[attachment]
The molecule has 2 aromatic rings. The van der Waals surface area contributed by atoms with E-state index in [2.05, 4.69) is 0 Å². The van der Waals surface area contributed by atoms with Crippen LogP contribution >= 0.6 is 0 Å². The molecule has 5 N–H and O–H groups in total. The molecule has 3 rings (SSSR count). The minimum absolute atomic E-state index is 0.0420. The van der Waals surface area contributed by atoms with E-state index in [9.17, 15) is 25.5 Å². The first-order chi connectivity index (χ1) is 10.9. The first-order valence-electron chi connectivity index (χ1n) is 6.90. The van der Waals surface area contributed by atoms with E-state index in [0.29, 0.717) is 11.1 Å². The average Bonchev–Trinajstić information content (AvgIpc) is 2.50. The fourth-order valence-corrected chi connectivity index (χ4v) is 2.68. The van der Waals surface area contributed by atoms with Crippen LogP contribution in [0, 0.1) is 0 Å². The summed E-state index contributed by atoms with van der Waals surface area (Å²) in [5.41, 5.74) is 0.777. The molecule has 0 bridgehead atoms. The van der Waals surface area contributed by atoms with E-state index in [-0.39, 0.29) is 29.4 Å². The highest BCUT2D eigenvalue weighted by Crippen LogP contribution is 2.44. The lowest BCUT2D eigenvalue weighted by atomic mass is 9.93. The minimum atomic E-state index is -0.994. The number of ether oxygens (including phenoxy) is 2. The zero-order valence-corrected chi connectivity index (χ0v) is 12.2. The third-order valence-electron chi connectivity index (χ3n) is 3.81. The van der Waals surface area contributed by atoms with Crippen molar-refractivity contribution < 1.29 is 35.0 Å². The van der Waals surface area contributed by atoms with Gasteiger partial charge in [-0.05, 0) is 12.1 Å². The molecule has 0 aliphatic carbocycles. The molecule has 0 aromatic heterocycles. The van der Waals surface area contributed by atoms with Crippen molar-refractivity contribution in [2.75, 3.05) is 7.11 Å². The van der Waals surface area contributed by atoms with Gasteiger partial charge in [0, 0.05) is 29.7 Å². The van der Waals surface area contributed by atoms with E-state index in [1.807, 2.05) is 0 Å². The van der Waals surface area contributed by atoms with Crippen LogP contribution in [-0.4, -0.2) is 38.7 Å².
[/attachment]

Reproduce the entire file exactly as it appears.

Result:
The molecule has 2 aromatic rings. The van der Waals surface area contributed by atoms with E-state index in [2.05, 4.69) is 0 Å². The van der Waals surface area contributed by atoms with Crippen LogP contribution >= 0.6 is 0 Å². The molecule has 5 N–H and O–H groups in total. The molecule has 3 rings (SSSR count). The minimum absolute atomic E-state index is 0.0420. The van der Waals surface area contributed by atoms with E-state index in [9.17, 15) is 25.5 Å². The first-order chi connectivity index (χ1) is 10.9. The first-order valence-electron chi connectivity index (χ1n) is 6.90. The van der Waals surface area contributed by atoms with E-state index in [0.29, 0.717) is 11.1 Å². The average Bonchev–Trinajstić information content (AvgIpc) is 2.50. The fourth-order valence-corrected chi connectivity index (χ4v) is 2.68. The van der Waals surface area contributed by atoms with Crippen LogP contribution in [0, 0.1) is 0 Å². The summed E-state index contributed by atoms with van der Waals surface area (Å²) in [5.41, 5.74) is 0.777. The molecule has 0 bridgehead atoms. The van der Waals surface area contributed by atoms with E-state index in [-0.39, 0.29) is 29.4 Å². The highest BCUT2D eigenvalue weighted by Crippen LogP contribution is 2.44. The lowest BCUT2D eigenvalue weighted by atomic mass is 9.93. The minimum atomic E-state index is -0.994. The number of ether oxygens (including phenoxy) is 2. The zero-order valence-corrected chi connectivity index (χ0v) is 12.2. The third-order valence-electron chi connectivity index (χ3n) is 3.81. The van der Waals surface area contributed by atoms with Crippen molar-refractivity contribution < 1.29 is 35.0 Å². The van der Waals surface area contributed by atoms with Gasteiger partial charge in [-0.05, 0) is 12.1 Å². The molecule has 0 aliphatic carbocycles. The molecule has 0 aromatic heterocycles. The van der Waals surface area contributed by atoms with Crippen molar-refractivity contribution in [2.75, 3.05) is 7.11 Å². The van der Waals surface area contributed by atoms with Gasteiger partial charge in [0, 0.05) is 29.7 Å². The van der Waals surface area contributed by atoms with E-state index in [1.807, 2.05) is 0 Å². The van der Waals surface area contributed by atoms with Crippen LogP contribution in [-0.4, -0.2) is 38.7 Å².